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The 1878 History of Benton County, Iowa
pages 197-198
Vinton, Benton County

In August, 1852, Prof. Samuel Bacon, himself blind, established an Institution for the Instruction of the Blind of Iowa, at Keokuk.

By act of the General Assembly, entitled "An act to establish an Asylum for the Blind," approved January 18, 1853, the institution was adopted by the State, removed to Iowa City, February 3rd, and opened for the reception of pupils April 4, 1853, free to all the blind in the State.

The first Board of Trustees were James D. Eads, President; George W. McClary, Secretary; James H. Gower, Treasurer; Martin L. Morris, Stephen Hempstead, Morgan Reno and John McCadden. The Board appointed Prof. Samuel Bacon, Principal; T. J. McGittigen, Teacher of Music, and Mrs. Sarah K. Bacon, Matron. Twenty-three pupils wee admitted during the first term.

In his first report, made in 1854, Prof. Bacon suggested that the name should be changed from "Asylum for the Blind," to that of "Institution for the Instruction of the Blind." This was done in 1855, when the General Assembly made an annual appropriation for the College of $55 per quarter for each pupil. This was subsequently changed to $3,000 per annum, an a charge of $25 as an admission fee for each pupil, which sum, with the amounts realized from the sale of articles manufactured by the blind pupils, proved sufficient for the expenses of the institution during Mr. Bacon’s administration. Although Mr. Bacon was blind, he was a fine scholar and an economical manager, and had founded the blind Asylum at Jacksonville, Illinois. As a mathematician he had few superiors.

On the 8th of May, 1858, the Trustees met at Vinton, and made arrangements for securing the donation of $5,000 made by the citizens of that town.

In June of that year, a quarter section of land was donated for the College, by John W. O. Webb and others, and the Trustees adopted a plan for the erection of a suitable building. In 1860, the plan was modified, and the contract for enclosing let to Messrs. Finkbine & Lovelace, for $10,420.

In August, 1862, the building was so far completed that the goods and furniture of the institution were removed from Iowa City to Vinton, and early in October, the school was opened there with twenty-four pupils. At this time, rev. Orlando Clark was Principal.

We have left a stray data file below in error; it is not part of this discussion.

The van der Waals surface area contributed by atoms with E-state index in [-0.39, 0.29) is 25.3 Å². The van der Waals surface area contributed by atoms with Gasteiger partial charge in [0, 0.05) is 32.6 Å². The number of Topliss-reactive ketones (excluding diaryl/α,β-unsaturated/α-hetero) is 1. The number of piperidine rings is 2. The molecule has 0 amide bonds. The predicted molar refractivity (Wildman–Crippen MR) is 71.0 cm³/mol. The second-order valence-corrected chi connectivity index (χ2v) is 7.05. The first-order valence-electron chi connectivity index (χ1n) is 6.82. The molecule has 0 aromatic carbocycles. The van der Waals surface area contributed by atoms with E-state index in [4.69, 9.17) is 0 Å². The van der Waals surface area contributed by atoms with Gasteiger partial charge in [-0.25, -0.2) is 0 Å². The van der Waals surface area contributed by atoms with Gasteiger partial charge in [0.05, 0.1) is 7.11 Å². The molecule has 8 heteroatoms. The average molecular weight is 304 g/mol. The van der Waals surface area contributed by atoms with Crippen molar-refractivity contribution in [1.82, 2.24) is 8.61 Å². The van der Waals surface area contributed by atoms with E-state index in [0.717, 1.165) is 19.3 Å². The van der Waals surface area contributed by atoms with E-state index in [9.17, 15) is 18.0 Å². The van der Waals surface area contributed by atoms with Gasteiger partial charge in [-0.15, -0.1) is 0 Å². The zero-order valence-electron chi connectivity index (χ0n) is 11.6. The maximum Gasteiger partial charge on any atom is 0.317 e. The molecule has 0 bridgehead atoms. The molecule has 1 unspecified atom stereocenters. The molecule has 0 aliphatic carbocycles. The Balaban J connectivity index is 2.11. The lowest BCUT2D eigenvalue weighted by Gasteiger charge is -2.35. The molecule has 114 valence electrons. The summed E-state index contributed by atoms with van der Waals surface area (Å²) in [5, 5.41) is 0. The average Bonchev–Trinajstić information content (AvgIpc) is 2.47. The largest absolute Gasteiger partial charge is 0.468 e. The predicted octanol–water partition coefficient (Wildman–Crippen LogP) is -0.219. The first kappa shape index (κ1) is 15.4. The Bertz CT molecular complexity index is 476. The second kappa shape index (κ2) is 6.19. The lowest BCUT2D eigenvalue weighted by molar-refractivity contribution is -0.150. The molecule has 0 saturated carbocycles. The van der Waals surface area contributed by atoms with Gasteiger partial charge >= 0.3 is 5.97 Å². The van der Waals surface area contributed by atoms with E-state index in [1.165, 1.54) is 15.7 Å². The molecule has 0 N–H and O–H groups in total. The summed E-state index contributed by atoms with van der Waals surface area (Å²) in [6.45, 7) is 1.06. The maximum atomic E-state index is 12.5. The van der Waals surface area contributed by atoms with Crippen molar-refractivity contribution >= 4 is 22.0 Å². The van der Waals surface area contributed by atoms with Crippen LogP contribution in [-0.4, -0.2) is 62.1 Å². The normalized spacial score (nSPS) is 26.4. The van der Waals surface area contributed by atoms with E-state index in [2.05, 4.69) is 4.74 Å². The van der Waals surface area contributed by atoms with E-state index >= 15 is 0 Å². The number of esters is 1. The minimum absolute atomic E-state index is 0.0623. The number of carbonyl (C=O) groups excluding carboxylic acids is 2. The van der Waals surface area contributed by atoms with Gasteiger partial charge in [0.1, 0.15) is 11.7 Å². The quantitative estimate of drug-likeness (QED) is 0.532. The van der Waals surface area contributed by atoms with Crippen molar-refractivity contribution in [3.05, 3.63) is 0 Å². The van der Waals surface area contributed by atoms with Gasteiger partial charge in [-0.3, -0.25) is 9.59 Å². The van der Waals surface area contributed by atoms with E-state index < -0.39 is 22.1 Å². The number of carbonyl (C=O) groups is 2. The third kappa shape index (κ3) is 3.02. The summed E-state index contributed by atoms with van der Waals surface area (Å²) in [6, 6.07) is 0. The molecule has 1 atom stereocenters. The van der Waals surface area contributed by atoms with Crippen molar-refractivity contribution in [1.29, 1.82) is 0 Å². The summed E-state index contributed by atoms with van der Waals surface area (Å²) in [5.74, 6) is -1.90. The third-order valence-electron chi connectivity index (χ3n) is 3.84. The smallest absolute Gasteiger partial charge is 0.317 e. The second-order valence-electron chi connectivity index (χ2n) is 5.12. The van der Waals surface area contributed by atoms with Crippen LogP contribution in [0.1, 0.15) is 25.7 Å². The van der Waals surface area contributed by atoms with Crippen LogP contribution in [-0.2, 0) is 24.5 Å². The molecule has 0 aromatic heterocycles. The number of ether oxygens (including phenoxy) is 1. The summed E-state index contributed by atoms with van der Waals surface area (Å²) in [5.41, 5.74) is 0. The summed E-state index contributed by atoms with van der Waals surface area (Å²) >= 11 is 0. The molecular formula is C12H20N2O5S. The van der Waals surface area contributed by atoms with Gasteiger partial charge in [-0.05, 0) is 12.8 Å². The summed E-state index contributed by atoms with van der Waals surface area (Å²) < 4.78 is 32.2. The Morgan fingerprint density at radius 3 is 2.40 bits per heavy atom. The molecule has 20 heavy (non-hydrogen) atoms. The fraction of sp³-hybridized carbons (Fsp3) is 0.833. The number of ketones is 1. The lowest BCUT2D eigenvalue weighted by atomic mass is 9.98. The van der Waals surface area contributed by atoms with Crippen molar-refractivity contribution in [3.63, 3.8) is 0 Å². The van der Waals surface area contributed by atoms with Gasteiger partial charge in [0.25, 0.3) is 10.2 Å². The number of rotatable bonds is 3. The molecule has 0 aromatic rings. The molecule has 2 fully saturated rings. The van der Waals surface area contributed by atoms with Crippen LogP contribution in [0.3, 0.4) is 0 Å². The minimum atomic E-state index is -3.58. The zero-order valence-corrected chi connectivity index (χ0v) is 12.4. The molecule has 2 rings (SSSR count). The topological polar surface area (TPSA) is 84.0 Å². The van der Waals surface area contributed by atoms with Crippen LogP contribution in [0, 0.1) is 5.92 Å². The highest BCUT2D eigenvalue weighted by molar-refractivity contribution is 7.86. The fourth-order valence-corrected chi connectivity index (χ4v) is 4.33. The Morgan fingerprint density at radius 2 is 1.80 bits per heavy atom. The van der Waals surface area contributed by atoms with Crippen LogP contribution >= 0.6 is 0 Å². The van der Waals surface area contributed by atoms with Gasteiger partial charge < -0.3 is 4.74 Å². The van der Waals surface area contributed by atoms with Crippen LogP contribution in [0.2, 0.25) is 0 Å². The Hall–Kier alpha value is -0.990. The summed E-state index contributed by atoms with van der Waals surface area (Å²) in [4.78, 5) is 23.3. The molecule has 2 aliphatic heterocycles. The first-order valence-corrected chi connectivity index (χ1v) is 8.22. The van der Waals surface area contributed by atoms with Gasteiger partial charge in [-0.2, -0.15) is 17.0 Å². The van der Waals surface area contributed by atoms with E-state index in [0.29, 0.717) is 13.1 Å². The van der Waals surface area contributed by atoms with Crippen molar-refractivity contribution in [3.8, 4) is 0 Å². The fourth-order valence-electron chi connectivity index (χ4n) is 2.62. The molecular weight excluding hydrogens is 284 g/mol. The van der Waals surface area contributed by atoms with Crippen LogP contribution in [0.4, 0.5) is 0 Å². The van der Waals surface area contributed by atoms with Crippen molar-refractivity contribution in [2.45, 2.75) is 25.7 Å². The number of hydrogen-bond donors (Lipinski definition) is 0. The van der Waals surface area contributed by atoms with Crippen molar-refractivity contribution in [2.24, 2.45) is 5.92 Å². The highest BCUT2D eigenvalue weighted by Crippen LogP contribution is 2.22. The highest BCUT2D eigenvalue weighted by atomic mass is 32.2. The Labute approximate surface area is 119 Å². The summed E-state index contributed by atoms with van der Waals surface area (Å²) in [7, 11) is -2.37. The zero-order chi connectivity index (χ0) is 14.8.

In August, 1864, a new Board of Trustees were appointed by the Legislature, consisting of James McQuin, President; Reed Wilkinson, Secretary; Jas. Chapin, Treasurer; Robert Gilchrist, Elijah Sells and Joseph Dysart, organized and made important changes. Rev. Reed Wilkinson succeeded Mr. Clark as Principal. Mrs. L. S. B. Wilkinson and Miss Amelia Butler were appointed Assistant Teachers; Mrs. N. A. Morton, Matron.

Mr. Wilkinson resigned in June, 1867, and Gen. James L. Geddes was appointed in his place. In September, 1869, Mr. Geddes retired, and was succeeded by Prof. S. A. Knapp. Mrs. S. C. Lawton was appointed Matron, and was succeeded by Mrs. M. A> Knapp. Prof. Knap resigned July 1, 1875, and Prof. Orlando Clark was elected Principal, who died April 2, 1876, and was succeeded by John B. Parmalee, who retired in July, 1877, when the present incumbent, Rev. Robert Carothers, was elected.

Trustees, 1877-8 – Jeremiah L. Gay, President; S. H. Watson, Treasurer; H. C. Piatt, Jacob Springer, C. L. Flint and P. F. Sturgis.

Faculty – Principal, Rev. Robert Carothers, A. M.; Matron, Mrs. Emeline E. Carothers; Teachers, Thomas F. McCune, A. B., Miss Grace A. Hill, Mrs. C. A. Spencer, Miss Mary Baker, Miss C. R. Miller, Miss Lorana Mattice, Miss A. M. McCutcheon; Musical Director, S. O. Spencer.

The Legislative Committee who visited this institution in 1878 expressed their astonishment at the vast expenditure of money in proportion to the needs of the State. The structure is well built, and the money properly expended; yet it was enormously beyond the necessities of the State, and shows an utter disregard of the fitness of things. The Committee could not understand why $282,000 should have been expended for a massive building covering about two and a half acres for the accommodation of 130 people, costing over eight thousand dollars a year to heat it, and costing the State about five hundred dollars a year for each pupil.

Transcribed, 2006, by Tierney Ratti.

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